Tag Archives: recipe

Oaxaca Blue Corn Flakes: Organic, Sugar and Gluten Free

Hollie was here visiting for ten days and we went to the Pochote-Xochimilco organic market that is held every Friday and Saturday in the district just beyond Oaxaca’s historic center.

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I was captivated by the color of the organic blue corn crunchy tortillas, and the ones made from beets, a deep red, were truly spectacular.  Hollie is on a gluten-free diet, so this was just perfect to use for chips to dunk into the guacamole — salt and sugar-free, made with sesame seeds and amaranth.

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One morning, I thought, Why not break them up and use them for corn flakes? So, I did, adding sunflower seeds. One could also use toasted pumpkin seeds or nuts, too.

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I had on hand fresh fruit:  the fruit of the nopal cactus called tuna, guava, bananas, and a pear given to me by David on our trip to Capulalpam picked from his tree.

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I cut these up into diced pieces, added the fruit to the dried mix, poured natural, unflavored yogurt on top, and there was breakfast.

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Martha is visiting today and I prepared it again this morning.  Muy rico!  Try it.  Sugar free, gluten-free, organic. Adapt your own version from available ingredients wherever you live.

Baking the Improvised Cheesecake: More Art Than Science

Cheesecake is becoming more popular in Oaxaca, Mexico.  Though it’s difficult to find springform pans here that are used to bake the traditional New York-style cheesecake.  I know one store, Pastigel on Calle Rayon near the Periferico that sells pastry baking supplies where you can buy one.  Called moldes, they are very expensive, about thirty-five dollars.  There are plenty of low-cost aluminum cake pans, though.  Line one with buttered parchment paper and it’s easy to improvise.

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Everyone here loves cake.  And, cheese.  RequesonQuesillo.  Queso fresco. Cream cheese, known as Philadelphia, can easily be bought but it’s also costly. More than two dollars a package at our corner tienda in Teotitlan del Valle.  So, we make the best of it and improvise once more.

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To prepare for our cheesecake cooking class, I gave Janet and Diana a shopping list in advance.  Six eggs, one cup of sugar, real butter, a large container of sour cream, four packages of Philadelphia, and one lemon for each cake.  In Spanish, lemons are called limas.  That makes me think of Lima, Peru, which I just realize is named for a citrus. Diana arrives with six ripe lemons picked this morning from the tree in her garden.  It’s not even February.  

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Janet needed my pan and forgot eggs.  I used a deep dish casserole, also buttered, lined with a parchment paper circle partly cut into pie wedges and overlapped.  Improvise, I say.  We redistributed the thirteen eggs between us, so they used five each.  I used three.  Another improvisation. I had two packages of Philadelphia, so I added a cup of Requeson and creamed it along with the cheese and sugar. Then, I added one cup of sour cream and reserved the rest for the topping, which we later adorned with a flor de jamaica (hibiscus flower).  I told the girls that cooking is more of an art than a science for me.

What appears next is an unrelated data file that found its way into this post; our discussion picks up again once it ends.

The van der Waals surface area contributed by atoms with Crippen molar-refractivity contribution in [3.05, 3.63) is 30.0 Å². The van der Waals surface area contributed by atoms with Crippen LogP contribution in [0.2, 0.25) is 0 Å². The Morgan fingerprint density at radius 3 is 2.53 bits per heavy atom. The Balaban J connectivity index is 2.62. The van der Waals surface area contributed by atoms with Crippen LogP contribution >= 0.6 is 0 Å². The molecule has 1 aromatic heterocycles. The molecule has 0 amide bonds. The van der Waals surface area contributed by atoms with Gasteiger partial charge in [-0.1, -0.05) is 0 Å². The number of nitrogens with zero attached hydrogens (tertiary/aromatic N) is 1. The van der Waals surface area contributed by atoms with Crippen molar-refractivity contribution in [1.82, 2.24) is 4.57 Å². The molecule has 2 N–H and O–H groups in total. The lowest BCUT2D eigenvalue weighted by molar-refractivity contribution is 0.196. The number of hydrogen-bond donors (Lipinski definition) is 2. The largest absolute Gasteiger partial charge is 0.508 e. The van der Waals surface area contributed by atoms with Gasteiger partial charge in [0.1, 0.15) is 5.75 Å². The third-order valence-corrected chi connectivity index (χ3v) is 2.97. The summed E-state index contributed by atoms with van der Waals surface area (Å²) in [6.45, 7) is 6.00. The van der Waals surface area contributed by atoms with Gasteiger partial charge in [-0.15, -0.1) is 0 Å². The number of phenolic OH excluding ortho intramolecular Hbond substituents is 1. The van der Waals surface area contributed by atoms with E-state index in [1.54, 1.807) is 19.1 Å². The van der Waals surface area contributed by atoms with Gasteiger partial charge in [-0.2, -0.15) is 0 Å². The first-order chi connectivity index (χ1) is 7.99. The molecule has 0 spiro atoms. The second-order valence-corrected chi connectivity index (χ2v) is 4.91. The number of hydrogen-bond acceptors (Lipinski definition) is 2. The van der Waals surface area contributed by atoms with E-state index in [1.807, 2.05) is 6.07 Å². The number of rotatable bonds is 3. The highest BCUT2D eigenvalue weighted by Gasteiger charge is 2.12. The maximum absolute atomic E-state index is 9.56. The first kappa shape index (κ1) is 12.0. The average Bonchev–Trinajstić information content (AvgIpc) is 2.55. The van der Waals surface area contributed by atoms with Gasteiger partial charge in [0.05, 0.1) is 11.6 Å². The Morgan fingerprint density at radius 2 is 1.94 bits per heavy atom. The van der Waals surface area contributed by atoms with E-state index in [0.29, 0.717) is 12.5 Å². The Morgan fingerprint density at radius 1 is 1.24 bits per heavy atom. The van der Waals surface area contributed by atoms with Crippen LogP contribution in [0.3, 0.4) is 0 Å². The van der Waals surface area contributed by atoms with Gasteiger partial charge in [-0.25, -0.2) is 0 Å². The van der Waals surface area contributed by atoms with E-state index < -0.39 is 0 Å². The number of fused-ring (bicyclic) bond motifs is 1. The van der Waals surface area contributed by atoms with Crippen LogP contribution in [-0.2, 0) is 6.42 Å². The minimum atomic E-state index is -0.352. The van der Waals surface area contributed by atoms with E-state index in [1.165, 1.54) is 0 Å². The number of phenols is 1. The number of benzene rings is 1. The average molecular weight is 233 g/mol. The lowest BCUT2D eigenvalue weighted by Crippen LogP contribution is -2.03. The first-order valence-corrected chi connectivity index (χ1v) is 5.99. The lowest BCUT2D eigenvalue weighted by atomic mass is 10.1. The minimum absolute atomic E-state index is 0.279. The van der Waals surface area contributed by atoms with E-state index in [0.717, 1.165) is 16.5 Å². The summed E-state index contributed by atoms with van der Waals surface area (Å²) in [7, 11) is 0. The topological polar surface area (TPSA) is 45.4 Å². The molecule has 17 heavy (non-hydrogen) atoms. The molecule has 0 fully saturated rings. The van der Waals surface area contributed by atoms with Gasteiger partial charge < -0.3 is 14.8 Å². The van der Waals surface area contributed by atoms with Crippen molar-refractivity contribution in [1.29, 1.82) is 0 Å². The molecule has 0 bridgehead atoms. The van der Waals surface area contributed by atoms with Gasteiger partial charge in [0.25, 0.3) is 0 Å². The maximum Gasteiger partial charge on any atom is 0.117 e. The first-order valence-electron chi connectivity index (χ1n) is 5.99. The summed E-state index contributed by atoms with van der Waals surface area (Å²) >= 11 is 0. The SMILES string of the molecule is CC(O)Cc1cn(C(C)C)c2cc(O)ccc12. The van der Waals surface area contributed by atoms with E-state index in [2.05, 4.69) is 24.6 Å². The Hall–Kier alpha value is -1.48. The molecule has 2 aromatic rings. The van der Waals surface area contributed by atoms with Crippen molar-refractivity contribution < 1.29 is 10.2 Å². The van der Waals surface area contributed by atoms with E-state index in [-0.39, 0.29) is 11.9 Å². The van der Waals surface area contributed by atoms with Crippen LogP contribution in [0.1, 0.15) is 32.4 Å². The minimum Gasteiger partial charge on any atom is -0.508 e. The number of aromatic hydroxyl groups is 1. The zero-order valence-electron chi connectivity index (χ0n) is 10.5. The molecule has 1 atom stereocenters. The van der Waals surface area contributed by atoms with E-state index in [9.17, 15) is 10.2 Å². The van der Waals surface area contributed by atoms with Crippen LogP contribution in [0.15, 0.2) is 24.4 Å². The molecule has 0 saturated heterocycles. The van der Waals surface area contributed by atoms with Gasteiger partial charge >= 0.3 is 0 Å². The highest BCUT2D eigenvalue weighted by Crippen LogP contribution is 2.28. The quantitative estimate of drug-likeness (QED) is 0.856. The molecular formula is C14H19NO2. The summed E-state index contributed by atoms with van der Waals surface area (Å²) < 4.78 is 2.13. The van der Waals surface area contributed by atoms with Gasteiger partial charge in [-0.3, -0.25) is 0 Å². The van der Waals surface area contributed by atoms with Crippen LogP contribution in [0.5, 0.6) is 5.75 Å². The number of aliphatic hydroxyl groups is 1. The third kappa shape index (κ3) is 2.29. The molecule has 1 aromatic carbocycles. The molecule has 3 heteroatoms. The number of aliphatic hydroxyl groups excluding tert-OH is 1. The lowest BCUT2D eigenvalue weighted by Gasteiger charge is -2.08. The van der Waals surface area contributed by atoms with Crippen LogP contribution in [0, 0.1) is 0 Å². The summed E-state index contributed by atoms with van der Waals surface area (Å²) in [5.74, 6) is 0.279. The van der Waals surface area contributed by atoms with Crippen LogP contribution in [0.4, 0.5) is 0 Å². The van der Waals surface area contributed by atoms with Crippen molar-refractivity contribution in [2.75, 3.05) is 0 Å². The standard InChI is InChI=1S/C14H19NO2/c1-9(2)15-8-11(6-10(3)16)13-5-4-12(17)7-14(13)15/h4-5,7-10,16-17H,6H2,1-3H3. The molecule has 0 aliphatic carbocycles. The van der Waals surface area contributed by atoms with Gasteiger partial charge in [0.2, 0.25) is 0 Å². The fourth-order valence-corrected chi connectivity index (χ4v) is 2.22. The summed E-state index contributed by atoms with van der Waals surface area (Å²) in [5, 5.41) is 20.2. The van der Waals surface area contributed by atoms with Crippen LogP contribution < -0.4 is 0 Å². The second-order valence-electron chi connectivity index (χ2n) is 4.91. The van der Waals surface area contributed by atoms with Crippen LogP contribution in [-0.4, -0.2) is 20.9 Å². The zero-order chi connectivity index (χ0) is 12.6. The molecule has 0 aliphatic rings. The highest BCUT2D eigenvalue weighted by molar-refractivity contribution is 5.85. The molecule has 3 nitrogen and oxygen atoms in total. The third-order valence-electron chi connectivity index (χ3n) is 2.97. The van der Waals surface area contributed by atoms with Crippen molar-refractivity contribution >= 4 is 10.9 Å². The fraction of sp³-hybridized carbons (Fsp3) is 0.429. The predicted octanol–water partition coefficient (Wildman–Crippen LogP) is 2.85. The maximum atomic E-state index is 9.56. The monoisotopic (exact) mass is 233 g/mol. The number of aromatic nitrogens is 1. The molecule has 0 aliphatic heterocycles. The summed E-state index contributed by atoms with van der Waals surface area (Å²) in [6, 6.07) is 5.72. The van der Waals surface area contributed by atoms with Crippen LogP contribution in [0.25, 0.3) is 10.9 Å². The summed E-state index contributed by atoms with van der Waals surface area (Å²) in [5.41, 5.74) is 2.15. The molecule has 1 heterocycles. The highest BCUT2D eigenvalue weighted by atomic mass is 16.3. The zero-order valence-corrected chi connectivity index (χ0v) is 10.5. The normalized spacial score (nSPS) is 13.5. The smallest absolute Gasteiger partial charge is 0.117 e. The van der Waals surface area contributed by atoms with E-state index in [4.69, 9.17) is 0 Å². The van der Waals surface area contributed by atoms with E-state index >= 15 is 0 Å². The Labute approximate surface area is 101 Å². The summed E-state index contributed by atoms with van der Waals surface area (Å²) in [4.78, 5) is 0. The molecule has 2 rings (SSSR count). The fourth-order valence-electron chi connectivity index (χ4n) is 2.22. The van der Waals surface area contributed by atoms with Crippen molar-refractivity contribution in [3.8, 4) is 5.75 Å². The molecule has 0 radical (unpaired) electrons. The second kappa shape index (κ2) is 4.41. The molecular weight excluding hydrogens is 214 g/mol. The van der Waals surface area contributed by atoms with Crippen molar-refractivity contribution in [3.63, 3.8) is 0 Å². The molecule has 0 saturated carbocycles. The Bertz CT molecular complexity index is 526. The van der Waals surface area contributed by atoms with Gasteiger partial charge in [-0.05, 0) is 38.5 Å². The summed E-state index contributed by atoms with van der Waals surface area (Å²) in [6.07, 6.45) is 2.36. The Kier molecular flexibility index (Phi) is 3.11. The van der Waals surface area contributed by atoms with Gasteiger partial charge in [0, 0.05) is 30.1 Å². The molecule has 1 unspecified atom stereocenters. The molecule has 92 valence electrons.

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It took us four-and-a-half hours to make and bake three cheesecakes. As we prepped, Janet translated the steps into Spanish for her family.  Most importantly, we had a lot of fun.

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Many, many years ago, when I owned a gourmet cooking school and cookware shop in Indiana, I baked and sold whole New York-style cheesecakes for twenty-five dollars, three dollars a slice.   I had commercial equipment. Today’s lesson employed a hand-mixer and a food processor (lucky to have them here), which we used to make a cookie crumb crust with Marias instead of graham crackers.

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We are at six thousand feet altitude, so baking is slow.  What usually takes forty-five to sixty minutes in North Carolina is closer to an hour-and-a-half here.  I had to bump up the Celsius temperature on my oven to get a cooked cheesecake.  Translated here: 400 degrees F. instead of 350. Another improvisation.

For the Oaxaca Cheesecake Recipe, click here.

Feliz Año Nuevo — Happy New Year 2014 — Oaxaca Cheesecake Recipe

For the past week I’ve gone market shopping, both at the Sunday Tlacolula market and at the smaller, though equally satisfying Teotitlan del Valle market where I live.  It’s easier now that I have LaTuga — a market trip can be spontaneous.

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As the invitation list for my New Year’s Eve house warming birthday party dessert open house grew to over thirty, I realized I might not have enough pastries and wine.  So, I made multiple trips to Amado’s tienda to stock up on red wine and mezcal.

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At the market I bought flowers, queso fresco, sweet bread, goat cheese, and the ingredients to make tomato ginger chutney.  I usually do this in the North Carolina summer when there is a two week window for ripe tomatoes.  Here in Oaxaca, they are ripe year round.  The chutney is great warmed and poured on top of the goat cheese, then spread on bread slices.